If we’re truly going to get the benefit from the new hyperdense form-factor then the software layer will also need to reflect the capabilities of these systems. So for Ubuntu we’re continuing our work on ARM and recently announced the availability of 12.04 LTS as an ARM server – the first commercial Linux to come to the platform. We’re also exploring how these hardware systems unique strengths are expressed and how this impacts the software stack. For example if you’ve got a few hundred systems in a half-rack then the problem of managing those systems is far more significant – so service orchestration (such as Juju) is really critical. It’s exciting times in this space and a really interesting project.

If you’re interested in a quick summary of ARM server check out this Prezi by Victor Palau.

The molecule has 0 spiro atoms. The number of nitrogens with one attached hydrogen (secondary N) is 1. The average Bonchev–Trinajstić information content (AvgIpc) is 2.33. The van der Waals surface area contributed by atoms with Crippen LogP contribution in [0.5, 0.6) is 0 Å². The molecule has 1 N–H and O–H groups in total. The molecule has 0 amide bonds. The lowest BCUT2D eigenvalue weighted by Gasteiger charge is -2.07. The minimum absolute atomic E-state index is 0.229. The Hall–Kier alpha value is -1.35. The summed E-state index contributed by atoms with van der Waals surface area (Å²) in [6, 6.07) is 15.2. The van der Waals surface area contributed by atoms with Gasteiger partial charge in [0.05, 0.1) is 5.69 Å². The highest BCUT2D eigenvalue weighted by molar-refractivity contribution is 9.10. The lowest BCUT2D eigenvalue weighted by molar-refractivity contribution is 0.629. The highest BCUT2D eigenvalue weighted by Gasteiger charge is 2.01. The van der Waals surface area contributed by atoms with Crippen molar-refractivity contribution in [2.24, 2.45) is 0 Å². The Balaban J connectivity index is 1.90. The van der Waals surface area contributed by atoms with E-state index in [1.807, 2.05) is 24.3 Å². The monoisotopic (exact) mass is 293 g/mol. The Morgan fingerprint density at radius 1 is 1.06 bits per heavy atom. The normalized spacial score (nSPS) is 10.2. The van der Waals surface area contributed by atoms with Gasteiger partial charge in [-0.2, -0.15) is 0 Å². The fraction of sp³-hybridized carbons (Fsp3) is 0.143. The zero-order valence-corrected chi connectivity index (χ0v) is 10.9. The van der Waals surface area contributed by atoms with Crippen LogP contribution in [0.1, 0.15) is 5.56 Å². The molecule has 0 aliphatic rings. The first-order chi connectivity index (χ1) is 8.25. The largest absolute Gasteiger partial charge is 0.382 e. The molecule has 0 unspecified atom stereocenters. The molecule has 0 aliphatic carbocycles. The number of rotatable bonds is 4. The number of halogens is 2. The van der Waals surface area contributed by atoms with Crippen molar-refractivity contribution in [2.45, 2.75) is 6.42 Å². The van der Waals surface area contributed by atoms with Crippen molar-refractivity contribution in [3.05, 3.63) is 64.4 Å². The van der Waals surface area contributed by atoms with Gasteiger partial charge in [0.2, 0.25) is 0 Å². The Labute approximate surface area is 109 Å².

Tagged: arm chips, enterprise-it

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Prakash

OpenStack has the potential to become as widely used in cloud computing as Linux in servers, according to Rackspace’s chief executive Lanham Napier.

Napier noted that OpenStack has more code contributors than Linux did when it started: it had 206 code contributors by its 84th week, whereas Linux took 615 weeks to get to that level. Similarly, OpenStack had 166 companies adding to it by its 84th week, whereas Linux reached 180 companies by its 828th week.

OpenStack is already well on the way to building that community, given the broad adoption the technology has seen since its launch two years ago. At the moment, more than 100 companies have put OpenStack into production, including AT&T, Korea Telecom, the San Diego Supercomputer Centre, HP and the US Department of Energy’s Argonne National Laboratory.